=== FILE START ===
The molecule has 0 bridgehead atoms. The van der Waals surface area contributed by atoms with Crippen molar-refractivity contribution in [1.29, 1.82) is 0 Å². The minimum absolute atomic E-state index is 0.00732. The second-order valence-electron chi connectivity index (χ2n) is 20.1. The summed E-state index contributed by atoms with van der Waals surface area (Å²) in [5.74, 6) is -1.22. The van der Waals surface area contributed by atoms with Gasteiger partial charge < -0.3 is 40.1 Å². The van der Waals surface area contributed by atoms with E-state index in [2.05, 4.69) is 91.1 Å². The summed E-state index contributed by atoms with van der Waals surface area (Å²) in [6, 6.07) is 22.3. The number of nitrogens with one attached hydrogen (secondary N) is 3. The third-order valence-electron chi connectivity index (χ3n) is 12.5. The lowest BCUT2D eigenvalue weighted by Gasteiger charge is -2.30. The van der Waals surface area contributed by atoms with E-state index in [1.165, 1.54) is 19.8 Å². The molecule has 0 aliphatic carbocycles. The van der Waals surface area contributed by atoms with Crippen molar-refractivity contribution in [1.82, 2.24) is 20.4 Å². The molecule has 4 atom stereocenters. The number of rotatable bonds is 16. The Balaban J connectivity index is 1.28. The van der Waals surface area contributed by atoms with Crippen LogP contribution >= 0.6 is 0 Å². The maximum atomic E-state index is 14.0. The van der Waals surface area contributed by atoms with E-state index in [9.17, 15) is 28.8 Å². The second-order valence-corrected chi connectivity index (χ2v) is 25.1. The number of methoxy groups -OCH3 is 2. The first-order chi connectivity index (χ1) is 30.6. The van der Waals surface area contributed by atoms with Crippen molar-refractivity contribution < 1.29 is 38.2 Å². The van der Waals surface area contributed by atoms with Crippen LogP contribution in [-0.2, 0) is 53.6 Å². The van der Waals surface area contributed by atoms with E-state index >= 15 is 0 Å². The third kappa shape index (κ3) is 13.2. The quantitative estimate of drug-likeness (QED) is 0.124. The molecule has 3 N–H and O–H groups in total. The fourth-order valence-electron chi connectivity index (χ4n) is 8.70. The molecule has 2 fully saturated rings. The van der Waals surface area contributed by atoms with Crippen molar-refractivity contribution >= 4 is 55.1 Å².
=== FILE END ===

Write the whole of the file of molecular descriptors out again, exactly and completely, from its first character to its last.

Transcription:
The molecule has 0 bridgehead atoms. The van der Waals surface area contributed by atoms with Crippen molar-refractivity contribution in [1.29, 1.82) is 0 Å². The minimum absolute atomic E-state index is 0.00732. The second-order valence-electron chi connectivity index (χ2n) is 20.1. The summed E-state index contributed by atoms with van der Waals surface area (Å²) in [5.74, 6) is -1.22. The van der Waals surface area contributed by atoms with Gasteiger partial charge < -0.3 is 40.1 Å². The van der Waals surface area contributed by atoms with E-state index in [2.05, 4.69) is 91.1 Å². The summed E-state index contributed by atoms with van der Waals surface area (Å²) in [6, 6.07) is 22.3. The number of nitrogens with one attached hydrogen (secondary N) is 3. The third-order valence-electron chi connectivity index (χ3n) is 12.5. The lowest BCUT2D eigenvalue weighted by Gasteiger charge is -2.30. The van der Waals surface area contributed by atoms with E-state index in [1.165, 1.54) is 19.8 Å². The molecule has 0 aliphatic carbocycles. The van der Waals surface area contributed by atoms with Crippen molar-refractivity contribution in [1.82, 2.24) is 20.4 Å². The molecule has 4 atom stereocenters. The number of rotatable bonds is 16. The Balaban J connectivity index is 1.28. The van der Waals surface area contributed by atoms with Crippen LogP contribution >= 0.6 is 0 Å². The maximum atomic E-state index is 14.0. The van der Waals surface area contributed by atoms with E-state index in [9.17, 15) is 28.8 Å². The second-order valence-corrected chi connectivity index (χ2v) is 25.1. The number of methoxy groups -OCH3 is 2. The first-order chi connectivity index (χ1) is 30.6. The van der Waals surface area contributed by atoms with Crippen molar-refractivity contribution < 1.29 is 38.2 Å². The van der Waals surface area contributed by atoms with Crippen LogP contribution in [-0.2, 0) is 53.6 Å². The van der Waals surface area contributed by atoms with E-state index >= 15 is 0 Å². The third kappa shape index (κ3) is 13.2. The quantitative estimate of drug-likeness (QED) is 0.124. The molecule has 3 N–H and O–H groups in total. The fourth-order valence-electron chi connectivity index (χ4n) is 8.70. The molecule has 2 fully saturated rings. The van der Waals surface area contributed by atoms with Crippen molar-refractivity contribution >= 4 is 55.1 Å².